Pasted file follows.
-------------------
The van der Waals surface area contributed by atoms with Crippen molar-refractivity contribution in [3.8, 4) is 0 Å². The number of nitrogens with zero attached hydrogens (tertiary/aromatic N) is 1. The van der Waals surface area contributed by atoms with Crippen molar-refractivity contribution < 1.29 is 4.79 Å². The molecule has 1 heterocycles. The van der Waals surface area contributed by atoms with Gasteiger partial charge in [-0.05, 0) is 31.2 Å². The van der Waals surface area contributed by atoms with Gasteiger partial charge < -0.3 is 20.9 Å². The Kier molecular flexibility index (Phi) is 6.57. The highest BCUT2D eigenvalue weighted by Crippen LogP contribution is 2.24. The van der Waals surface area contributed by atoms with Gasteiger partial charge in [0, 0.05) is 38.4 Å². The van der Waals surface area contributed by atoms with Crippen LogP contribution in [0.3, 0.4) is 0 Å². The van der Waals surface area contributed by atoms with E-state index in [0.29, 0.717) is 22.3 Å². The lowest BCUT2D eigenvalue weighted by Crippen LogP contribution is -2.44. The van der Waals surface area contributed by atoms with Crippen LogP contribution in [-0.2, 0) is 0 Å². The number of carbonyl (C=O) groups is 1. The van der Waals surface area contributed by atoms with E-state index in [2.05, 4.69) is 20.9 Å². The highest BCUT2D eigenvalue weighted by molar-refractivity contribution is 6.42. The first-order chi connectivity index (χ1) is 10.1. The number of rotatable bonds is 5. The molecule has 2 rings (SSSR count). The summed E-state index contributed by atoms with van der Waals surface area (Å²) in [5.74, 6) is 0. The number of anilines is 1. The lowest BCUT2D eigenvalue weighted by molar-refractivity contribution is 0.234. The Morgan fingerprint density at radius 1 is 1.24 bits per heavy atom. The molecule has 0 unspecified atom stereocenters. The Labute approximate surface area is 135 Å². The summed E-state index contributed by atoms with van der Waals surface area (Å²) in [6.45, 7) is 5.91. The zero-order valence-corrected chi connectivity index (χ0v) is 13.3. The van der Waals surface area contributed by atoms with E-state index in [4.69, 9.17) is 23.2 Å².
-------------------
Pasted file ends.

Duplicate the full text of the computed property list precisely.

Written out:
The van der Waals surface area contributed by atoms with Crippen molar-refractivity contribution in [3.8, 4) is 0 Å². The number of nitrogens with zero attached hydrogens (tertiary/aromatic N) is 1. The van der Waals surface area contributed by atoms with Crippen molar-refractivity contribution < 1.29 is 4.79 Å². The molecule has 1 heterocycles. The van der Waals surface area contributed by atoms with Gasteiger partial charge in [-0.05, 0) is 31.2 Å². The van der Waals surface area contributed by atoms with Gasteiger partial charge < -0.3 is 20.9 Å². The Kier molecular flexibility index (Phi) is 6.57. The highest BCUT2D eigenvalue weighted by Crippen LogP contribution is 2.24. The van der Waals surface area contributed by atoms with Gasteiger partial charge in [0, 0.05) is 38.4 Å². The van der Waals surface area contributed by atoms with Crippen LogP contribution in [0.3, 0.4) is 0 Å². The van der Waals surface area contributed by atoms with E-state index in [0.29, 0.717) is 22.3 Å². The lowest BCUT2D eigenvalue weighted by Crippen LogP contribution is -2.44. The van der Waals surface area contributed by atoms with Crippen LogP contribution in [-0.2, 0) is 0 Å². The number of carbonyl (C=O) groups is 1. The van der Waals surface area contributed by atoms with E-state index in [2.05, 4.69) is 20.9 Å². The highest BCUT2D eigenvalue weighted by molar-refractivity contribution is 6.42. The first-order chi connectivity index (χ1) is 10.1. The number of rotatable bonds is 5. The molecule has 2 rings (SSSR count). The summed E-state index contributed by atoms with van der Waals surface area (Å²) in [5.74, 6) is 0. The number of anilines is 1. The lowest BCUT2D eigenvalue weighted by molar-refractivity contribution is 0.234. The Morgan fingerprint density at radius 1 is 1.24 bits per heavy atom. The molecule has 0 unspecified atom stereocenters. The Labute approximate surface area is 135 Å². The summed E-state index contributed by atoms with van der Waals surface area (Å²) in [6.45, 7) is 5.91. The zero-order valence-corrected chi connectivity index (χ0v) is 13.3. The van der Waals surface area contributed by atoms with E-state index in [4.69, 9.17) is 23.2 Å².